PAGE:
Ocean Cooling, Not Pollution, Halted Global Warming in Mid-20th Century


photo: Alan Strakey via flickr

A new paper in the journal Nature explains what happened during the mid-twentieth century to halt the ever-increasing global temperature rise that continues to this day. Rather than warming in the Northern Hemisphere being stopped by a greater build-up of air pollution as had been supposed, the researchers say an unexpectedly abrupt cooling of oceans between 1968 and 1972 put warming on hiatus. David Thompson of Colorado State University says,

The suddenness of the drop in Northern Hemisphere ocean temperatures relative to the Southern Hemisphere is difficult to reconcile with the relatively slow buildup of tropospheric aerosols. We don't know why the Northern Hemisphere ocean areas cooled so rapidly around 1970, but the cooling appears to be largest in a climatically important region of the ocean.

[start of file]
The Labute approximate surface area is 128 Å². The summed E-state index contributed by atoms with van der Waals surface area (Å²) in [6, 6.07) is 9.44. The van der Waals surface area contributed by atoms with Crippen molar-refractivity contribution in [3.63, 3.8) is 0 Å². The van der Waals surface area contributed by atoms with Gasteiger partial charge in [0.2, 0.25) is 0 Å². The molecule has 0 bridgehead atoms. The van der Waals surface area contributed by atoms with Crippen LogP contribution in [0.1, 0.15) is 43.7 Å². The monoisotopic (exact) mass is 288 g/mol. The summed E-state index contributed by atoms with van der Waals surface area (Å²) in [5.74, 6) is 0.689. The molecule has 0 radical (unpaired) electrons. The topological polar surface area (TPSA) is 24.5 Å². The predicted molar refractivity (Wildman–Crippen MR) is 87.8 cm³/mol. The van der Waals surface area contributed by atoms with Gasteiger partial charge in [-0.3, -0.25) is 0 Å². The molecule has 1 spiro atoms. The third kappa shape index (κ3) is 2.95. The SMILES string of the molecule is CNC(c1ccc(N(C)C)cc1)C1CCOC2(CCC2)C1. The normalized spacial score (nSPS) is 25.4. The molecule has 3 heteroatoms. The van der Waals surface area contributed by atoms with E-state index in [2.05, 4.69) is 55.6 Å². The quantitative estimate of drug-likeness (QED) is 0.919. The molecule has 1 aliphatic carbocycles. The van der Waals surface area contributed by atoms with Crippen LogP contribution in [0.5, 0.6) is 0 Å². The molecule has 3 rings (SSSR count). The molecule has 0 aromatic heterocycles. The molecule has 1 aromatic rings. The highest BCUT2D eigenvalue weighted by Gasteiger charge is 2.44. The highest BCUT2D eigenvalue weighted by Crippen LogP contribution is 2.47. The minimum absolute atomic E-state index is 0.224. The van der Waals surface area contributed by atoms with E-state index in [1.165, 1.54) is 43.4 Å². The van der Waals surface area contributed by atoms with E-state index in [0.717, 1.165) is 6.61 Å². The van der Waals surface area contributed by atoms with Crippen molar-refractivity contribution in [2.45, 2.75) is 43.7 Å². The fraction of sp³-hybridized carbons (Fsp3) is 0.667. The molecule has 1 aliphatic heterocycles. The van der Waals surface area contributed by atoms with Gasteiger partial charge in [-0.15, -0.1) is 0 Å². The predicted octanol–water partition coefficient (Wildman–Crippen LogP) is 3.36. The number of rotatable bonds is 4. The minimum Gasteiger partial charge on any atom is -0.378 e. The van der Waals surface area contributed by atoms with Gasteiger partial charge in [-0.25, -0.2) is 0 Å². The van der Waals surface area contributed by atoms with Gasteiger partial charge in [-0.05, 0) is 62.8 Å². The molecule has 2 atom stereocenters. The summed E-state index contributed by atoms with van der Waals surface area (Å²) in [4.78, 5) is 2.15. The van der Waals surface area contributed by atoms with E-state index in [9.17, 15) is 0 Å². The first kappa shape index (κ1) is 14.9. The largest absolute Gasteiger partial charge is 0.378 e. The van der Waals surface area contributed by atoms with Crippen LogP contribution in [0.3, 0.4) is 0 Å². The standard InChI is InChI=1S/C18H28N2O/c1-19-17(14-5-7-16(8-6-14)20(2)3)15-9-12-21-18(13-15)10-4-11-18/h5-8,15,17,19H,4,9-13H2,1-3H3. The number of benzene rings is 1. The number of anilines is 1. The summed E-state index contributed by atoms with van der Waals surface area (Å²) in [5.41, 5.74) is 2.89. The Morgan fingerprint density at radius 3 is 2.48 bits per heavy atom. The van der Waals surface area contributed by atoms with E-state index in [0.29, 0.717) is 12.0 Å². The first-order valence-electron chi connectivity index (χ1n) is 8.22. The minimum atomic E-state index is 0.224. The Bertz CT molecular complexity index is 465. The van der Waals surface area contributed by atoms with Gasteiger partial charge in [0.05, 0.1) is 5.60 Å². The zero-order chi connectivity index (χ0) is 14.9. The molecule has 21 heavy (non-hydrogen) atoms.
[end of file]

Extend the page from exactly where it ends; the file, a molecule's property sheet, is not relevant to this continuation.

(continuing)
Though the data shows temperature drops throughout Northern Hemisphere oceans, the most pronounced declines occurred in the North Atlantic.

The reason aerosols were previously suspected is that some types of aerosol pollution (sulphates from coal burning being an example) reflect sunlight, counteracting the greenhouse effect and masking warming that would otherwise happen due to greenhouse gas accumulation alone.

Read the original paper: An abrupt drop in Northern Hemisphere sea surface temperature around 1970
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Tags: Global Climate Change | Global Warming Science | Oceans

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